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Understanding Genetics: Gene Regulatory Networks

written by: Sonal Panse•edited by: Paul Arnold•updated: 8/30/2009

This article takes a look at how gene regulatory networks function. Gene regulatory networks control mRNA transcription from DNA and the subsequent production of proteins. They oversee cellular functions and development. They are the reason why a biological organism is able to evolve and survive.

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    Gene Regulatory Networks and Protein Synthesis

    Gene regulatory networks are complex genetic systems that regulate the chemical dynamics of biological organisms. That means, they inhibit or activate the various levels of gene expression required for cellular functions. They decide which genes will undergo RNA transcription and how these RNA transcriptions will undergo translation to synthesize different kinds of proteins. They influence the way these proteins then affect adjoining cells and lead to further gene expression and protein synthesis.

    In the developmental scheme of things, gene regulatory networks play a very important role. They respond to external stimuli or an internal need and process cellular DNA information to determine various cellular functions. They help organisms, single-celled as well as multi-cellular ones, to grow, adapt and survive in their environment.

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    How Gene Regulatory Networks Work

    The gene regulatory network systems are basically made up of thousands of DNA sequences in a cell. There are also input signaling pathways and regulatory proteins known as transcription factors. The signaling pathways respond to signals from within the cells or from outside the cells and activate the transcription factor proteins.

    The transcription factor proteins then bind with the DNA sequences and determine what genetic information is to be passed on to the mRNA (messenger RNA) molecules that are transcribed by the DNA. The mRNA processes the genetic information and synthesizes the required proteins.

    Protein Synthesis

    Here, it is important to understand that specific transcription factors interact with specific DNA sequences to pass on specific genetic information to the mRNA to synthesize specific proteins for specific purposes. These purposes range from simply responding to environmental stimuli to building up certain cell structures in certain locations and thereby, in sequential steps, the whole organism. It will also involve providing enzymes to catalyse reactions as well as giving rise to gene cascades that suppress or activate other cellular functions.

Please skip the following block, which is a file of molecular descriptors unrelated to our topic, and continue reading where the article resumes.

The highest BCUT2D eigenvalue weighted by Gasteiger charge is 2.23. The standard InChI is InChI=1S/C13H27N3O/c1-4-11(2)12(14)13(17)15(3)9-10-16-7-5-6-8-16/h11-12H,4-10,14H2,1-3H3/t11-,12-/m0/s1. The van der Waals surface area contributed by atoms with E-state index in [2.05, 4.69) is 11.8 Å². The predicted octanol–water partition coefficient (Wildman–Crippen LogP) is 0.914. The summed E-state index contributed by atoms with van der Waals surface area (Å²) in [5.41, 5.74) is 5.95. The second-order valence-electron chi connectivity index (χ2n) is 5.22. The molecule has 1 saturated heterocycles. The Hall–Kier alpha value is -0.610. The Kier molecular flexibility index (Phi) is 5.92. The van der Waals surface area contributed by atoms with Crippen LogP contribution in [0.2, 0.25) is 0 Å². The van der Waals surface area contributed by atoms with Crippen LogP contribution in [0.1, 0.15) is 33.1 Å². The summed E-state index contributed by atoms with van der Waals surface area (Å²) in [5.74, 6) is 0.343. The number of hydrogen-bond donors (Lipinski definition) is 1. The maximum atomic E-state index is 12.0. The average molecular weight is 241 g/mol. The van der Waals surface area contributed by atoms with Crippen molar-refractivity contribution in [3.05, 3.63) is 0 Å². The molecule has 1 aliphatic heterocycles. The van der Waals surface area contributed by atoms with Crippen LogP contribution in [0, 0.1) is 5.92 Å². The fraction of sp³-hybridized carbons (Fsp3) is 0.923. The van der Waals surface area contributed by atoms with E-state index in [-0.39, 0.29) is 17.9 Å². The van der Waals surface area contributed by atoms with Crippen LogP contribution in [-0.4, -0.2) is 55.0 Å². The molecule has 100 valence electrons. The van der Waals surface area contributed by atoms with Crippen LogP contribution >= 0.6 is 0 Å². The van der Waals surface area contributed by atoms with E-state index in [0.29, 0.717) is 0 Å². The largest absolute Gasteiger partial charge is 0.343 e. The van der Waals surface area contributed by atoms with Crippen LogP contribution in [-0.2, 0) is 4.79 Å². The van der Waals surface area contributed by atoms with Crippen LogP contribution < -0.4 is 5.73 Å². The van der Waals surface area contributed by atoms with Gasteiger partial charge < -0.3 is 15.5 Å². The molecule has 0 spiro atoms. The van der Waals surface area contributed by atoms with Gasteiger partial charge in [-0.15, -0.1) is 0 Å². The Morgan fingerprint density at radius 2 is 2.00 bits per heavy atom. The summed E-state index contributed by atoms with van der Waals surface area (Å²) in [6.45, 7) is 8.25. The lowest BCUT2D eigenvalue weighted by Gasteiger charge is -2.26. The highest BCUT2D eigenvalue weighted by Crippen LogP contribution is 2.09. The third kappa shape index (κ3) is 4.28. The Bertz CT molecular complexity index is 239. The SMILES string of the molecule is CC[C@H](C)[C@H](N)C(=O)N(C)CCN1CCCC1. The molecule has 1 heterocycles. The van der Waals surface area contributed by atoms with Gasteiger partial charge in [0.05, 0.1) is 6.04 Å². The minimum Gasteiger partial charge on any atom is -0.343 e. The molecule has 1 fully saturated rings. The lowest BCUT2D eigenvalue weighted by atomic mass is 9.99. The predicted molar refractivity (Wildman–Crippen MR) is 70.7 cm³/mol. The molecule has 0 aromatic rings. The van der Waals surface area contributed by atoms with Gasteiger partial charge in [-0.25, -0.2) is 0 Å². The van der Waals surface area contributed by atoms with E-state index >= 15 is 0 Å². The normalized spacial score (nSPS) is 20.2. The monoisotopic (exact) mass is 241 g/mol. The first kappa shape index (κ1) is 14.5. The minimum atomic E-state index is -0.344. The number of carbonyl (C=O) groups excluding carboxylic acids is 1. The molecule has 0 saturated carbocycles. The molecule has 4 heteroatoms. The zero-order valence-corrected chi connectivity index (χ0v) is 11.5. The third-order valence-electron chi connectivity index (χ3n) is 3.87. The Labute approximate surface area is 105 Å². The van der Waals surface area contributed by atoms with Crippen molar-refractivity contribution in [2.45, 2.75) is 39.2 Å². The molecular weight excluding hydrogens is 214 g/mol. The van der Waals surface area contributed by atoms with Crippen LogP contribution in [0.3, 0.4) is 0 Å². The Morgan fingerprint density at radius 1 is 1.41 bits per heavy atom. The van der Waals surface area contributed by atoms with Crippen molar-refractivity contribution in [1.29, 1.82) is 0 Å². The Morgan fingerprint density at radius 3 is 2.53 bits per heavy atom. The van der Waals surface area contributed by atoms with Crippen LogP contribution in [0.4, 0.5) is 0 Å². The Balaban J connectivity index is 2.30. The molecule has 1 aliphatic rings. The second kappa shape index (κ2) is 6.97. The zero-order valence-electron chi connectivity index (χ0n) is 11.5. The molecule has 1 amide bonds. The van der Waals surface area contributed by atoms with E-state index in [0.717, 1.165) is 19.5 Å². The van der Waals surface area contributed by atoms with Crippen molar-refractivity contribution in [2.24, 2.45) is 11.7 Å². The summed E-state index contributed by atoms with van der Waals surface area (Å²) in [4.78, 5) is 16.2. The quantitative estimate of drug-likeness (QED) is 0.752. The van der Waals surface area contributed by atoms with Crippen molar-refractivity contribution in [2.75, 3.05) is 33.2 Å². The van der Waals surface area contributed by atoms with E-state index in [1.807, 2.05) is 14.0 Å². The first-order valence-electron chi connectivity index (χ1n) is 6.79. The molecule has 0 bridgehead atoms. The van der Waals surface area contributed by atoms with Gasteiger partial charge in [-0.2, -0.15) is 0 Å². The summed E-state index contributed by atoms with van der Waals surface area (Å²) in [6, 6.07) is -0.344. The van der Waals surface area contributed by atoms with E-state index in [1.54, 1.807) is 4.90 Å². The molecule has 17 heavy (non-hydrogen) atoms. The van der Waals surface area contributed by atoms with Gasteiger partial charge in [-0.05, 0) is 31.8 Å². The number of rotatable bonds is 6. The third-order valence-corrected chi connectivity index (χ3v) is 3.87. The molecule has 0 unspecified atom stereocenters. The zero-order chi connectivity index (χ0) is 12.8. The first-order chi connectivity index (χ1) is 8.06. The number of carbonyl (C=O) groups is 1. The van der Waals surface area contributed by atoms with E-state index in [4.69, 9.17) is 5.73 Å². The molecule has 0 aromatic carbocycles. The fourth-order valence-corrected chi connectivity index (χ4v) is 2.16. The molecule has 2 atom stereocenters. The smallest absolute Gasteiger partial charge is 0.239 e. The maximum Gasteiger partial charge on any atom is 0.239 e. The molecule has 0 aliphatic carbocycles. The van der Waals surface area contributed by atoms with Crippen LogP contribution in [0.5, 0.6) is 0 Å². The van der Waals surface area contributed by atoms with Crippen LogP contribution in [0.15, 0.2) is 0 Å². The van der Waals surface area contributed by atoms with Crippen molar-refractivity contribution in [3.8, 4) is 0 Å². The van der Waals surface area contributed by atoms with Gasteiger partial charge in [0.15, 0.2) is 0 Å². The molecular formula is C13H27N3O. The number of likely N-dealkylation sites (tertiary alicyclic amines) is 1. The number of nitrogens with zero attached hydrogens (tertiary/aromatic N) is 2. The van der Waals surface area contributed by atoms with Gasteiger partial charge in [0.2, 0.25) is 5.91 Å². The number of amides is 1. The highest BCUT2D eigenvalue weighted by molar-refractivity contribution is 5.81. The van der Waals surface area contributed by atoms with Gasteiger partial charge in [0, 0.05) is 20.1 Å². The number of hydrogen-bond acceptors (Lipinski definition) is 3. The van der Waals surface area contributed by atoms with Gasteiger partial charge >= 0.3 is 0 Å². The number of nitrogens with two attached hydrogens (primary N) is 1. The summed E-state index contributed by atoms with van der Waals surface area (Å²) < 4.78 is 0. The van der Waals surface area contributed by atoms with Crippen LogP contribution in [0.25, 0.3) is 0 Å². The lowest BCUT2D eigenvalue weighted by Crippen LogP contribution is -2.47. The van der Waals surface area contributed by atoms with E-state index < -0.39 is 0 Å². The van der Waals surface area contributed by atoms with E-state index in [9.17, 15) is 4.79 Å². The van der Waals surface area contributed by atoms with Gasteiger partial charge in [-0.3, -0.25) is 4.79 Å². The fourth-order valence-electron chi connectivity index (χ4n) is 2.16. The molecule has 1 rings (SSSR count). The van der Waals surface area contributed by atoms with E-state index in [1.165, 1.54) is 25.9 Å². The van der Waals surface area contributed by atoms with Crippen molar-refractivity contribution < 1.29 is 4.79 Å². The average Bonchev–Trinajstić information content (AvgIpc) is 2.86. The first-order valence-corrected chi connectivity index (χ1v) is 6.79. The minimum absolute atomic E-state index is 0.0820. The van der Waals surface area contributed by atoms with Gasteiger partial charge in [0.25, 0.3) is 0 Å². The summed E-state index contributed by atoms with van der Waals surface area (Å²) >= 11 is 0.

Cellular response to environmental stimuli is evident in both single-celled and multi-cellular organisms. In eukaryotes, which are large, multi-cellular organisms, proteins synthesized in one cell respond to signals from adjoining cells and infiltrate them. They then activate or inhibit the genes in these cells and bring about new protein synthesis. This process continues from cell to cell and is called a gene cascade.

    The proteins synthesized in different cells may be different depending on which genes are turned on and which genes are suppressed. This is also seen in cell division, when resulting cells with the same genetic matter show different characteristics. This is what helps bring about genetic diversity.

    Usually, the gene regulatory networks send distinct signals that tell cells that they must develop at certain locations and in a certain fashion. Such direction allows healthy development and growth to take place in an organism. Sometimes though some genes mutate and mess up the signals. So a cell may get the message to proliferate uncontrollably and this is what happens in the case of cancer.

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